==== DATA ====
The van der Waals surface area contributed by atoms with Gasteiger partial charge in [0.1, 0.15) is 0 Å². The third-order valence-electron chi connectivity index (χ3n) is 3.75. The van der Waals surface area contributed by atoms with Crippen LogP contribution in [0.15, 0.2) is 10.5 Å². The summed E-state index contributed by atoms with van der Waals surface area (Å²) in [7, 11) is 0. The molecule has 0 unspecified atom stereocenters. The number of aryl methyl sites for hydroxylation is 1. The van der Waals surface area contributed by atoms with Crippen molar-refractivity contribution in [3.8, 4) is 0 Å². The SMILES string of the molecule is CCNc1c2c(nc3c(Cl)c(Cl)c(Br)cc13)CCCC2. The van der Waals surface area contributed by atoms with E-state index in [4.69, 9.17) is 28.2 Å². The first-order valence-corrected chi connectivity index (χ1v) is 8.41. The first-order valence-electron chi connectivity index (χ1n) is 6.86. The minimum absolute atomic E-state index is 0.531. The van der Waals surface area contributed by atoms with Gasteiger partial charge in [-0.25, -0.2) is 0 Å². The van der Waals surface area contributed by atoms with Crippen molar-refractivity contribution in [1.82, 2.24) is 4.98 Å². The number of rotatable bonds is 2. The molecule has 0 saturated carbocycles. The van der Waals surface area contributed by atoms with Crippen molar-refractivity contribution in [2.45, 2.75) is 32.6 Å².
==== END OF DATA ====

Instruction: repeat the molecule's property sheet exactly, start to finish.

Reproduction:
The van der Waals surface area contributed by atoms with Gasteiger partial charge in [0.1, 0.15) is 0 Å². The third-order valence-electron chi connectivity index (χ3n) is 3.75. The van der Waals surface area contributed by atoms with Crippen LogP contribution in [0.15, 0.2) is 10.5 Å². The summed E-state index contributed by atoms with van der Waals surface area (Å²) in [7, 11) is 0. The molecule has 0 unspecified atom stereocenters. The number of aryl methyl sites for hydroxylation is 1. The van der Waals surface area contributed by atoms with Crippen molar-refractivity contribution in [3.8, 4) is 0 Å². The SMILES string of the molecule is CCNc1c2c(nc3c(Cl)c(Cl)c(Br)cc13)CCCC2. The van der Waals surface area contributed by atoms with E-state index in [4.69, 9.17) is 28.2 Å². The first-order valence-corrected chi connectivity index (χ1v) is 8.41. The first-order valence-electron chi connectivity index (χ1n) is 6.86. The minimum absolute atomic E-state index is 0.531. The van der Waals surface area contributed by atoms with Gasteiger partial charge in [-0.25, -0.2) is 0 Å². The van der Waals surface area contributed by atoms with Crippen molar-refractivity contribution in [1.82, 2.24) is 4.98 Å². The number of rotatable bonds is 2. The molecule has 0 saturated carbocycles. The van der Waals surface area contributed by atoms with Crippen molar-refractivity contribution in [2.45, 2.75) is 32.6 Å².